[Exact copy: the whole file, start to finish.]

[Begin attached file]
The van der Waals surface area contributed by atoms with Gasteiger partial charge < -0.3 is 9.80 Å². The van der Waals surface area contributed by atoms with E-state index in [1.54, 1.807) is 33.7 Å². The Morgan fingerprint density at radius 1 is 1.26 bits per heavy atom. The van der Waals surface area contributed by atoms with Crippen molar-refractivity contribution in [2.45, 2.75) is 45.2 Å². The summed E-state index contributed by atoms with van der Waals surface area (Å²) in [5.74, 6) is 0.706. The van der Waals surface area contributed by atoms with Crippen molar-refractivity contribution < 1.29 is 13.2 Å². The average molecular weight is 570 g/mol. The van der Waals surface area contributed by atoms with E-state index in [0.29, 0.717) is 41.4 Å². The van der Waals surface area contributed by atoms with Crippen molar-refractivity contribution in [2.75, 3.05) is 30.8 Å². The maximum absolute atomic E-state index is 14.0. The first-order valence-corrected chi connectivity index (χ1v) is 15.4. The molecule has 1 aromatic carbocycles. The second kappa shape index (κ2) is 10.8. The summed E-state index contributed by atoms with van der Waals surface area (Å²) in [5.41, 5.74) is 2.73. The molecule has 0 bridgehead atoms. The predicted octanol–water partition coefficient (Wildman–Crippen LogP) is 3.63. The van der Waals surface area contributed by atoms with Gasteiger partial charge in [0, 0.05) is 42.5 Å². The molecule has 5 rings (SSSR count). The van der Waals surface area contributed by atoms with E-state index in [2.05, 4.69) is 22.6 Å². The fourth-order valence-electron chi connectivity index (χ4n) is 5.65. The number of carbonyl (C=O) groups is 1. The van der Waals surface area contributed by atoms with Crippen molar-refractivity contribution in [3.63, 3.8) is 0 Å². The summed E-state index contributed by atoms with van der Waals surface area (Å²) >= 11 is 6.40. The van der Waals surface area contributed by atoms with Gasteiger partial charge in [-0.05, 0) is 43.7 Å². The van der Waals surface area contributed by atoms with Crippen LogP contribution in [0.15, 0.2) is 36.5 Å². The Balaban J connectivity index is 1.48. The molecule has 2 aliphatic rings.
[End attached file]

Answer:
The van der Waals surface area contributed by atoms with Gasteiger partial charge < -0.3 is 9.80 Å². The van der Waals surface area contributed by atoms with E-state index in [1.54, 1.807) is 33.7 Å². The Morgan fingerprint density at radius 1 is 1.26 bits per heavy atom. The van der Waals surface area contributed by atoms with Crippen molar-refractivity contribution in [2.45, 2.75) is 45.2 Å². The summed E-state index contributed by atoms with van der Waals surface area (Å²) in [5.74, 6) is 0.706. The van der Waals surface area contributed by atoms with Crippen molar-refractivity contribution < 1.29 is 13.2 Å². The average molecular weight is 570 g/mol. The van der Waals surface area contributed by atoms with E-state index in [0.29, 0.717) is 41.4 Å². The van der Waals surface area contributed by atoms with Crippen molar-refractivity contribution in [2.75, 3.05) is 30.8 Å². The maximum absolute atomic E-state index is 14.0. The first-order valence-corrected chi connectivity index (χ1v) is 15.4. The molecule has 1 aromatic carbocycles. The second kappa shape index (κ2) is 10.8. The summed E-state index contributed by atoms with van der Waals surface area (Å²) in [5.41, 5.74) is 2.73. The molecule has 0 bridgehead atoms. The predicted octanol–water partition coefficient (Wildman–Crippen LogP) is 3.63. The van der Waals surface area contributed by atoms with Gasteiger partial charge in [0, 0.05) is 42.5 Å². The molecule has 5 rings (SSSR count). The van der Waals surface area contributed by atoms with E-state index in [2.05, 4.69) is 22.6 Å². The fourth-order valence-electron chi connectivity index (χ4n) is 5.65. The number of carbonyl (C=O) groups is 1. The van der Waals surface area contributed by atoms with Crippen molar-refractivity contribution in [3.63, 3.8) is 0 Å². The summed E-state index contributed by atoms with van der Waals surface area (Å²) >= 11 is 6.40. The van der Waals surface area contributed by atoms with Gasteiger partial charge in [-0.05, 0) is 43.7 Å². The van der Waals surface area contributed by atoms with Crippen LogP contribution in [0.15, 0.2) is 36.5 Å². The Balaban J connectivity index is 1.48. The molecule has 2 aliphatic rings.